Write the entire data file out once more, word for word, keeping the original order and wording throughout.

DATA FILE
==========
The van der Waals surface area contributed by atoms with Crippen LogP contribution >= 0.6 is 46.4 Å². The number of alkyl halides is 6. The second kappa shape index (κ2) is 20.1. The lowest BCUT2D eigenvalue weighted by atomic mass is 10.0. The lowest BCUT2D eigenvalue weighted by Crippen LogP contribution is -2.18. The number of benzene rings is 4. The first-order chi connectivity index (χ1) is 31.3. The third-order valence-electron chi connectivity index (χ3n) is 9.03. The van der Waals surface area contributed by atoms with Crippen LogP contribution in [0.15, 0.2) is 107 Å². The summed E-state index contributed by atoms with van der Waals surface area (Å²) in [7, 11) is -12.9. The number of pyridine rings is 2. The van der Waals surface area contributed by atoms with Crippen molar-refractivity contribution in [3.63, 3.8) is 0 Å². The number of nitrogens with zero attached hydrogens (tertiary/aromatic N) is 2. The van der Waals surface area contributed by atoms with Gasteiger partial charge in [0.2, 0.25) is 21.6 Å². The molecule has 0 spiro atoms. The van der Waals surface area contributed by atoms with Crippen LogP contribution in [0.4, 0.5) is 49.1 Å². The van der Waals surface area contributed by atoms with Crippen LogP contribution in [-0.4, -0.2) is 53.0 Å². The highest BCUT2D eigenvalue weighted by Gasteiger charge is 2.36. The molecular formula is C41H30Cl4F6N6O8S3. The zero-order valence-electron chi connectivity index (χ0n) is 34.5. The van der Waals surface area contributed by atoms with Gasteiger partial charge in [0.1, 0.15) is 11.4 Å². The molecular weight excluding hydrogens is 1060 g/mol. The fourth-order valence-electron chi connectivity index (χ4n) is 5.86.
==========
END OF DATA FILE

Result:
The van der Waals surface area contributed by atoms with Crippen LogP contribution >= 0.6 is 46.4 Å². The number of alkyl halides is 6. The second kappa shape index (κ2) is 20.1. The lowest BCUT2D eigenvalue weighted by atomic mass is 10.0. The lowest BCUT2D eigenvalue weighted by Crippen LogP contribution is -2.18. The number of benzene rings is 4. The first-order chi connectivity index (χ1) is 31.3. The third-order valence-electron chi connectivity index (χ3n) is 9.03. The van der Waals surface area contributed by atoms with Crippen LogP contribution in [0.15, 0.2) is 107 Å². The summed E-state index contributed by atoms with van der Waals surface area (Å²) in [7, 11) is -12.9. The number of pyridine rings is 2. The van der Waals surface area contributed by atoms with Crippen molar-refractivity contribution in [3.63, 3.8) is 0 Å². The number of nitrogens with zero attached hydrogens (tertiary/aromatic N) is 2. The van der Waals surface area contributed by atoms with Gasteiger partial charge in [0.2, 0.25) is 21.6 Å². The molecule has 0 spiro atoms. The van der Waals surface area contributed by atoms with Crippen LogP contribution in [0.4, 0.5) is 49.1 Å². The van der Waals surface area contributed by atoms with Crippen LogP contribution in [-0.4, -0.2) is 53.0 Å². The highest BCUT2D eigenvalue weighted by Gasteiger charge is 2.36. The molecular formula is C41H30Cl4F6N6O8S3. The zero-order valence-electron chi connectivity index (χ0n) is 34.5. The van der Waals surface area contributed by atoms with Gasteiger partial charge in [0.1, 0.15) is 11.4 Å². The molecular weight excluding hydrogens is 1060 g/mol. The fourth-order valence-electron chi connectivity index (χ4n) is 5.86.